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Excel Video 96 picks up where we left off in Excel Video 95. First, notice how changing the background color of the check boxes makes the chart look better and allows us to remove the legend, which makes the plot area bigger. It’s also helpful to remove the legend since the legend lists series that may not be shown on the chart.
As we get into the detail of Excel Video 96, watch how it’s helpful to split the screen horizontally. You can see the data on the top half of the screen and the names on the bottom half of the screen at the same time.
Watch how I define a name for each series of data in the chart (DrA, DrB, etc.) and also name the cells that are tracking whether the value is true or false (ShowA, ShowB, etc.) that we turned on and off with the check boxes in Excel Video 95. Note that I defined a blank range of cells (G4:G8) and named that Blank. Now I need to set up SeriesA, SeriesB, etc. SeriesA is simply an IF formula that checks to see if ShowA is true. If ShowA is true, Excel plots DrA on the chart. If ShowA is false, Excel plots Blank on the chart, and since Blank is blank cells, no data is shown on the chart for SeriesA. The same logic is used for B, C, D, and the Specialty Average.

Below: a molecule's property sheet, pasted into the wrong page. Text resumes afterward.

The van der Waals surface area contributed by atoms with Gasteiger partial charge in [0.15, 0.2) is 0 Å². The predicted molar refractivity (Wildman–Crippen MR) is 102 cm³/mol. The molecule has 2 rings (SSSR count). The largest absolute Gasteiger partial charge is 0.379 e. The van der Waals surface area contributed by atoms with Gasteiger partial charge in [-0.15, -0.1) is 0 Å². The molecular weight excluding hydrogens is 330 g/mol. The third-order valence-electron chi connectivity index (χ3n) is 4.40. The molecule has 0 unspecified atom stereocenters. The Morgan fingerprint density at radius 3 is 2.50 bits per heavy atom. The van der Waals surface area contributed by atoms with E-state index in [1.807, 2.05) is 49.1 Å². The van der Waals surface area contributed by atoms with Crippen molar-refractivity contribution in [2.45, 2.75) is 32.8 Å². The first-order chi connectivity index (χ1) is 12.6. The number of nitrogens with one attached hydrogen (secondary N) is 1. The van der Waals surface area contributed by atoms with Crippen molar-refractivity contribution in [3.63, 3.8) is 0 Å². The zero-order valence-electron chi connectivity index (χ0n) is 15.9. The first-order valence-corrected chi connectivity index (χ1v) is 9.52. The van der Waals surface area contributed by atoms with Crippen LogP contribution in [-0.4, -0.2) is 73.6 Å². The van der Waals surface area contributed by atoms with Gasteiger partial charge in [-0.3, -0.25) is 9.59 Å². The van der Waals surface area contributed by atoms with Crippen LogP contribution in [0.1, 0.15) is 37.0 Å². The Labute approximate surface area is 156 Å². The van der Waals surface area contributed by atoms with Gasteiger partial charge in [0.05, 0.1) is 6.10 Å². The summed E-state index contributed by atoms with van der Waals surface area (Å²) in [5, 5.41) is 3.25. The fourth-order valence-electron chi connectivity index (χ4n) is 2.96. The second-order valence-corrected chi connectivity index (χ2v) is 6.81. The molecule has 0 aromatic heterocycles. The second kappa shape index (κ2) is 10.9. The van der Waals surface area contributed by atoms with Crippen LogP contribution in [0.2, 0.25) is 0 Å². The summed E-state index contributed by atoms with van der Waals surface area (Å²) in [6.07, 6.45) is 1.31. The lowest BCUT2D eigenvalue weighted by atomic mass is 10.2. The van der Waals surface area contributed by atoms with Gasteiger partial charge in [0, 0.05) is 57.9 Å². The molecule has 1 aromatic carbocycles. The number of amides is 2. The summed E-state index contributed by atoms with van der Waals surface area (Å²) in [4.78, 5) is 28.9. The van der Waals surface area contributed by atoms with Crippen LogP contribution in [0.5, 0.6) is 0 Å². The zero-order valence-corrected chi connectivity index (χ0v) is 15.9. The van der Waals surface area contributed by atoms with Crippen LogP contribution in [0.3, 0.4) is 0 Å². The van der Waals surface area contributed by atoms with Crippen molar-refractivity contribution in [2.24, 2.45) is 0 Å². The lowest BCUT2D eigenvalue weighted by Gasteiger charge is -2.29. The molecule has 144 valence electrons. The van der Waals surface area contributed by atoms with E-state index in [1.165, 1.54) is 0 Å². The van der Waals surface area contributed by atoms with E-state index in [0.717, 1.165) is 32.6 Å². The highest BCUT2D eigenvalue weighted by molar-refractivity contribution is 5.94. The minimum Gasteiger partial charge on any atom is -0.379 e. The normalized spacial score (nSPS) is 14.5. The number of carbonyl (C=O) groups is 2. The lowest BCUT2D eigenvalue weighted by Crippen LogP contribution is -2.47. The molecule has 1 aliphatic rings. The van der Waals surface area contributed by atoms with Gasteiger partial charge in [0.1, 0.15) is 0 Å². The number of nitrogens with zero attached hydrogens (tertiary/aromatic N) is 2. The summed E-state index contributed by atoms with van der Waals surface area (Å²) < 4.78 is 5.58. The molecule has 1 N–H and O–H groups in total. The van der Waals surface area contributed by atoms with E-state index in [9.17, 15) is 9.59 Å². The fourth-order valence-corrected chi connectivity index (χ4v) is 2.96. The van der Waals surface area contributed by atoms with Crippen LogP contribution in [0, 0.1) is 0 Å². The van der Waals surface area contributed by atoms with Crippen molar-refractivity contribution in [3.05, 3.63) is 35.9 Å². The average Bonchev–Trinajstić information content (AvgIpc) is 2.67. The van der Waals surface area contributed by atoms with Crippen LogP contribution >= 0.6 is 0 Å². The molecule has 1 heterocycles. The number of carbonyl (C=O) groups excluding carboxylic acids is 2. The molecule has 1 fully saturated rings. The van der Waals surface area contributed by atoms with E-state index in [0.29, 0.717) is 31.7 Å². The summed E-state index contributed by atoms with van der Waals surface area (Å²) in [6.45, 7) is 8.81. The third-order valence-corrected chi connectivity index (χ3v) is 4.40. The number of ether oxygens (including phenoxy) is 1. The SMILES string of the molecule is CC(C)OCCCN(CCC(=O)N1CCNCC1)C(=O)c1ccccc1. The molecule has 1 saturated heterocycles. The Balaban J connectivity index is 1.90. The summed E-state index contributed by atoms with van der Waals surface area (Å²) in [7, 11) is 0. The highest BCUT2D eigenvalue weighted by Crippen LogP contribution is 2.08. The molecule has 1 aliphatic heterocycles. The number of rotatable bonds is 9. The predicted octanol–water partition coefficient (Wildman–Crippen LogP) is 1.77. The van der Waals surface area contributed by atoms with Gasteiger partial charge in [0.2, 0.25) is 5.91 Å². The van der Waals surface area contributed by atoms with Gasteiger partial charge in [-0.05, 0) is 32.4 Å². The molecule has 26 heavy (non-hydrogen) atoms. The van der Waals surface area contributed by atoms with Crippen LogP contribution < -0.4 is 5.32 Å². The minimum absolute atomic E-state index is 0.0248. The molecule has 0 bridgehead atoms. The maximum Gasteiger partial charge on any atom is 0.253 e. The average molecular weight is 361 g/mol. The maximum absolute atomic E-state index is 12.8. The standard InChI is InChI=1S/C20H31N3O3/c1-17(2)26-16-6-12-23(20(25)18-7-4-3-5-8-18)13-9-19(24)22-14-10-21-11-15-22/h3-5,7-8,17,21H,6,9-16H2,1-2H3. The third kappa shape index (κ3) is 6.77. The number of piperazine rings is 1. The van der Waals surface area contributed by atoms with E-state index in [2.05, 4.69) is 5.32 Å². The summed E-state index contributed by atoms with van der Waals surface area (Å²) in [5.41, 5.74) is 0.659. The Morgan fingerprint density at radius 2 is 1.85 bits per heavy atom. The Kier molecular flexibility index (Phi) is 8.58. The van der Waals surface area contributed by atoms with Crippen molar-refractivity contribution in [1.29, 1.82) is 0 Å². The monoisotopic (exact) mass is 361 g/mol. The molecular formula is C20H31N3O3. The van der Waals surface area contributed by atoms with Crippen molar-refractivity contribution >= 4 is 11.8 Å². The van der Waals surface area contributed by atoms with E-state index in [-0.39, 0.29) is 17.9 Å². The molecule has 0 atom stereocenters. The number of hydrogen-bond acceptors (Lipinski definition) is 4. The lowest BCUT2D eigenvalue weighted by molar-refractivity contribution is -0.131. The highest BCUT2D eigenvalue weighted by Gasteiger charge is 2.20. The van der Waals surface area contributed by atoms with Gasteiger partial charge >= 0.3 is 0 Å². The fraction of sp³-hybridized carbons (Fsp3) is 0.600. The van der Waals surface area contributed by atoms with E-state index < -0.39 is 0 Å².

The last step is to use the Select Data Source window to assign SeriesA to the first series, SeriesB to the second series, etc. Now every time the chart updates, Excel will look to see if the ShowA, ShowB, etc. cells are true or false and display the series accordingly.
I typically wouldn’t go to this much work for a chart I’m only planning on using one time unless I really needed to impress whoever was using the chart. If I had a monthly commitment, such as a board meeting or a series of reports to partners or clients, or had physicians with access to run the data themselves, I’d gladly invest the time up front to make the chart as user-friendly and powerful as I can.